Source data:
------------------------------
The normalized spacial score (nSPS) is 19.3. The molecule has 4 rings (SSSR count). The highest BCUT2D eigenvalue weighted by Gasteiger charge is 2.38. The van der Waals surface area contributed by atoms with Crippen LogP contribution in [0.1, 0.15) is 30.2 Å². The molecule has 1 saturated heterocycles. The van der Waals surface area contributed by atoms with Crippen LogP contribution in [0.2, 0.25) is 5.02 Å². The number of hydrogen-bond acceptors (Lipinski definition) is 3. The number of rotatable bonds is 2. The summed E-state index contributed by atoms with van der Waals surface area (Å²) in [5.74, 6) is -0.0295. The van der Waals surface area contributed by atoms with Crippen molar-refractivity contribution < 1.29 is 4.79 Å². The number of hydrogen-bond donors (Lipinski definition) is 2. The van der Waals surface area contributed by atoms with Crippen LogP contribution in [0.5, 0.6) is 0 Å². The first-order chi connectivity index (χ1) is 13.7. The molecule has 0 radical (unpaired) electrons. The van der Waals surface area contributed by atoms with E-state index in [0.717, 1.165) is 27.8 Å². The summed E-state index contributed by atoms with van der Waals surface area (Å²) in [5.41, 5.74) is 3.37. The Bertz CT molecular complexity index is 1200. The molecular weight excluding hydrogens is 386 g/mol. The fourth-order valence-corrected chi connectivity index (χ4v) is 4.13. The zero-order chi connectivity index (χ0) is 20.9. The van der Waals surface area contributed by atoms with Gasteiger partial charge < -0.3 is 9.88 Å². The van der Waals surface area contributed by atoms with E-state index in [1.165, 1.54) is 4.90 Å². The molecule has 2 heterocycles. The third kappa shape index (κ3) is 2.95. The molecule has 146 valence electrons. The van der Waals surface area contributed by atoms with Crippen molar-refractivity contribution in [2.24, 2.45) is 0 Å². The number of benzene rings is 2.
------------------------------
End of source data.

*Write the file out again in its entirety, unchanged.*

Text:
The normalized spacial score (nSPS) is 19.3. The molecule has 4 rings (SSSR count). The highest BCUT2D eigenvalue weighted by Gasteiger charge is 2.38. The van der Waals surface area contributed by atoms with Crippen LogP contribution in [0.1, 0.15) is 30.2 Å². The molecule has 1 saturated heterocycles. The van der Waals surface area contributed by atoms with Crippen LogP contribution in [0.2, 0.25) is 5.02 Å². The number of hydrogen-bond acceptors (Lipinski definition) is 3. The number of rotatable bonds is 2. The summed E-state index contributed by atoms with van der Waals surface area (Å²) in [5.74, 6) is -0.0295. The van der Waals surface area contributed by atoms with Crippen molar-refractivity contribution < 1.29 is 4.79 Å². The number of hydrogen-bond donors (Lipinski definition) is 2. The van der Waals surface area contributed by atoms with Crippen LogP contribution in [0.5, 0.6) is 0 Å². The first-order chi connectivity index (χ1) is 13.7. The molecule has 0 radical (unpaired) electrons. The van der Waals surface area contributed by atoms with E-state index in [0.717, 1.165) is 27.8 Å². The summed E-state index contributed by atoms with van der Waals surface area (Å²) in [5.41, 5.74) is 3.37. The Bertz CT molecular complexity index is 1200. The molecular weight excluding hydrogens is 386 g/mol. The fourth-order valence-corrected chi connectivity index (χ4v) is 4.13. The zero-order chi connectivity index (χ0) is 20.9. The van der Waals surface area contributed by atoms with Gasteiger partial charge < -0.3 is 9.88 Å². The van der Waals surface area contributed by atoms with E-state index in [1.165, 1.54) is 4.90 Å². The molecule has 2 heterocycles. The third kappa shape index (κ3) is 2.95. The molecule has 146 valence electrons. The van der Waals surface area contributed by atoms with Crippen molar-refractivity contribution in [2.24, 2.45) is 0 Å². The number of benzene rings is 2.